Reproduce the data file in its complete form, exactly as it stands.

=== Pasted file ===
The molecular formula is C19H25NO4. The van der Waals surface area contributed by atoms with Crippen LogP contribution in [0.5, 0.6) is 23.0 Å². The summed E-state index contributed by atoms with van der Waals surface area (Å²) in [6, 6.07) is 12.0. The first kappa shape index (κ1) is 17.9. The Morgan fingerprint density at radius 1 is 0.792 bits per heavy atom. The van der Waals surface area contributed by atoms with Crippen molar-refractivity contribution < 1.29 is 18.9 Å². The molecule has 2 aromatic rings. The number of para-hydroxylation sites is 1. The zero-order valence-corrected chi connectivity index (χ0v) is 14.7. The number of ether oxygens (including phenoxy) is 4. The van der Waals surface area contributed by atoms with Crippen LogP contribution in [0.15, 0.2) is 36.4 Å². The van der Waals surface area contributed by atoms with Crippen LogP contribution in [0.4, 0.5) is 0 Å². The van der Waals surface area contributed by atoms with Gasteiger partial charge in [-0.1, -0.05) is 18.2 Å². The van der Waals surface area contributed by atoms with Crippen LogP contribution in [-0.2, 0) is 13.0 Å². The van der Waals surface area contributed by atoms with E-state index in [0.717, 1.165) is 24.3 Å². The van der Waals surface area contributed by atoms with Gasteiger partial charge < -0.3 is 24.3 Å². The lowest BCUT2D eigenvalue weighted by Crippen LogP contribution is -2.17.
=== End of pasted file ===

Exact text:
The molecular formula is C19H25NO4. The van der Waals surface area contributed by atoms with Crippen LogP contribution in [0.5, 0.6) is 23.0 Å². The summed E-state index contributed by atoms with van der Waals surface area (Å²) in [6, 6.07) is 12.0. The first kappa shape index (κ1) is 17.9. The Morgan fingerprint density at radius 1 is 0.792 bits per heavy atom. The van der Waals surface area contributed by atoms with Crippen molar-refractivity contribution < 1.29 is 18.9 Å². The molecule has 2 aromatic rings. The number of para-hydroxylation sites is 1. The zero-order valence-corrected chi connectivity index (χ0v) is 14.7. The number of ether oxygens (including phenoxy) is 4. The van der Waals surface area contributed by atoms with Crippen LogP contribution in [0.15, 0.2) is 36.4 Å². The van der Waals surface area contributed by atoms with Crippen LogP contribution in [0.4, 0.5) is 0 Å². The van der Waals surface area contributed by atoms with Gasteiger partial charge in [-0.1, -0.05) is 18.2 Å². The van der Waals surface area contributed by atoms with Crippen LogP contribution in [-0.2, 0) is 13.0 Å². The van der Waals surface area contributed by atoms with E-state index in [0.717, 1.165) is 24.3 Å². The van der Waals surface area contributed by atoms with Gasteiger partial charge < -0.3 is 24.3 Å². The lowest BCUT2D eigenvalue weighted by Crippen LogP contribution is -2.17.